Jacque Lynn Schultz, C.P.D.T., Companion Animal Programs Adviser. National Outreach
A feral cat may spend half of her day going through the stalk, pounce and kill of the hunting ritual, trying to obtain enough food to sustain her litter and herself. Meanwhile, our domestic felines nosh all day long on a commercially produced, owner-prepared diet without so much effort as placing a paw on the electric can opener. Little wonder Petunia has packed on a few pounds! When we relegate our feline friends to indoors-only status, we rob them of the opportunity to work for their living. It is a far safer existence, but a more mind-numbing, sedentary one. Thus, it is up to us to enrich their environment and enhance their lives.
As luck would have it, cats are easy to amuse. There is very little in their environment that could not serve as a cat toy in a pinch. In fact, in many households, commercial cat toys gather dust while items set aside for recycling are co-opted by the cat. Bottle caps, paper shopping bags, dried-out pens, shoe boxes — what may be garbage to you is a rip-roaring good time to your cat. Am I the only one who leaves appliance cartons in the middle of the living room floor for a month or two so my cats can play hide-and-seek?
When evaluating household items for cat-worthiness, pay attention to bits and pieces that could be chewed off and swallowed, get caught on a claw and prevent retraction or become lodged in the cat’s mouth or throat. While most cats love hiding in paper shopping bags, they abhor it when, after poking their heads through the handles, they find they cannot outrun the sack which has now taken on a life all its own — “chasing” them all over the house. Simply snipping off the handles before allowing your cat access will prevent such problems.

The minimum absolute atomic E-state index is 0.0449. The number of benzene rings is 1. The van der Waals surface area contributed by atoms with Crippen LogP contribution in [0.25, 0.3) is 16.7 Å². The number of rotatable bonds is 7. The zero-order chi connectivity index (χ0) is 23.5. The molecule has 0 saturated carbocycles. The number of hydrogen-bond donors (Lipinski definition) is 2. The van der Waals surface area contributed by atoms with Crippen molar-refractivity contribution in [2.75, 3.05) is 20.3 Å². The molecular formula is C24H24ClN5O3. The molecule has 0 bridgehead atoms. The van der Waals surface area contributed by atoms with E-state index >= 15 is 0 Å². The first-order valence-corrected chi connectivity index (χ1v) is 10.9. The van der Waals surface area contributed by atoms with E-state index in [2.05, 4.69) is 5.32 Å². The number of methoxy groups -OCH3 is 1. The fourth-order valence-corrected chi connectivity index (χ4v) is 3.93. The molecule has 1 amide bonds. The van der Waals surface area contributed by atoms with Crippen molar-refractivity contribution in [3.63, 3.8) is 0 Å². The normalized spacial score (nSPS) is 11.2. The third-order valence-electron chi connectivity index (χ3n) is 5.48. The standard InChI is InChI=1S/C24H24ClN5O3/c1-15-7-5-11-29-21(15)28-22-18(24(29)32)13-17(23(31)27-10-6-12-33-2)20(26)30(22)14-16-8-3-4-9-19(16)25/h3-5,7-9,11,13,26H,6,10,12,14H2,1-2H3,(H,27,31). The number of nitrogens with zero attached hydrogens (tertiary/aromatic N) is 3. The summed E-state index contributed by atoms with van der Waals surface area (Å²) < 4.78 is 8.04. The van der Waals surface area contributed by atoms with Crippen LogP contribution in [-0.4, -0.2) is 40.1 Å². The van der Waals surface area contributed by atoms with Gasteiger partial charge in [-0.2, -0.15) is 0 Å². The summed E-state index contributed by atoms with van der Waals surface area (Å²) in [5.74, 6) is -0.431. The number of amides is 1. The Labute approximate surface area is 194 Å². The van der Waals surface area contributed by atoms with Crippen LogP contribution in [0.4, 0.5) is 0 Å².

There is no more important safety edict than “Know thy cat.” What attracts him? Has he developed an oral fixation on paper curling ribbon, plastic milk cap rims or aluminum foil? If so, proper disposal of these items is critical to avoid gastrointestinal upsets in your feline; for other cats, however, these items may serve as occasional, well-supervised toys. Commercial toys must be carefully scrutinized before being declared safe in your personal peaceable kingdom, too. Wands with fluttering mylar strips are appropriate for cats who only bat at them with their paws. But if your cat is like my girl Gracie, who puts everything
she catches in her mouth, this would be a dangerous plaything.
Recently, the ASPCA was contacted by a consumer reporter who was investigating the safety of a battery-operated retractable cat toy, after receiving a television viewer’s complaint. A little plastic “anchor” could be cast out from the handle on a fine thread and then, by pressing a button, the line would swiftly retract — with kitty in hot pursuit. While testing the toy in an open area, our adolescent shelter cat volunteer was having the time of his life stalking and pouncing on the little plastic bait. However, if used too close to furniture, there is a small chance that the cat’s leg could get caught in the line — as the viewer’s had. Rather than ban the toy because of what might happen in rare situations, owners should carefully evaluate the suitability of this item — or any other – for their own circumstances, select accordingly and always monitor their cat’s play.
By intimately knowing our feline companion’s habits and play styles, we can make the proper selections of toys. This, in turn, will provide a mentally challenging environment, stimulating exercise and just good plain fun – yielding a happier, healthier homebody.